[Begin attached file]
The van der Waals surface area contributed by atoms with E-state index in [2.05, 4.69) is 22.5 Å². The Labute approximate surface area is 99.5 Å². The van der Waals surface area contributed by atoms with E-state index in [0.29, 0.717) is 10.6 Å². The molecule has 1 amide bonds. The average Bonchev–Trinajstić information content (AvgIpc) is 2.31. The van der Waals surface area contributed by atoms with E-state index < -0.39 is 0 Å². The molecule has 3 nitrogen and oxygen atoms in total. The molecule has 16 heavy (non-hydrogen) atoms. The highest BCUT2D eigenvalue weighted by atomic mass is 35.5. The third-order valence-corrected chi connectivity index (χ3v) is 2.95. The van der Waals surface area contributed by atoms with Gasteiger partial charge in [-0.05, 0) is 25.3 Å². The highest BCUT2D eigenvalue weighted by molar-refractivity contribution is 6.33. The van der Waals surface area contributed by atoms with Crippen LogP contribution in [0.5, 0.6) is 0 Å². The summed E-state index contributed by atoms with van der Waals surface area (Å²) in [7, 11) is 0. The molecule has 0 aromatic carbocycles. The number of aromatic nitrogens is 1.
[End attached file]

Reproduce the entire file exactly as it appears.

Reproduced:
The van der Waals surface area contributed by atoms with E-state index in [2.05, 4.69) is 22.5 Å². The Labute approximate surface area is 99.5 Å². The van der Waals surface area contributed by atoms with E-state index in [0.29, 0.717) is 10.6 Å². The molecule has 1 amide bonds. The average Bonchev–Trinajstić information content (AvgIpc) is 2.31. The van der Waals surface area contributed by atoms with E-state index < -0.39 is 0 Å². The molecule has 3 nitrogen and oxygen atoms in total. The molecule has 16 heavy (non-hydrogen) atoms. The highest BCUT2D eigenvalue weighted by atomic mass is 35.5. The third-order valence-corrected chi connectivity index (χ3v) is 2.95. The van der Waals surface area contributed by atoms with Gasteiger partial charge in [-0.05, 0) is 25.3 Å². The highest BCUT2D eigenvalue weighted by molar-refractivity contribution is 6.33. The van der Waals surface area contributed by atoms with Crippen LogP contribution in [0.5, 0.6) is 0 Å². The summed E-state index contributed by atoms with van der Waals surface area (Å²) in [7, 11) is 0. The molecule has 0 aromatic carbocycles. The number of aromatic nitrogens is 1.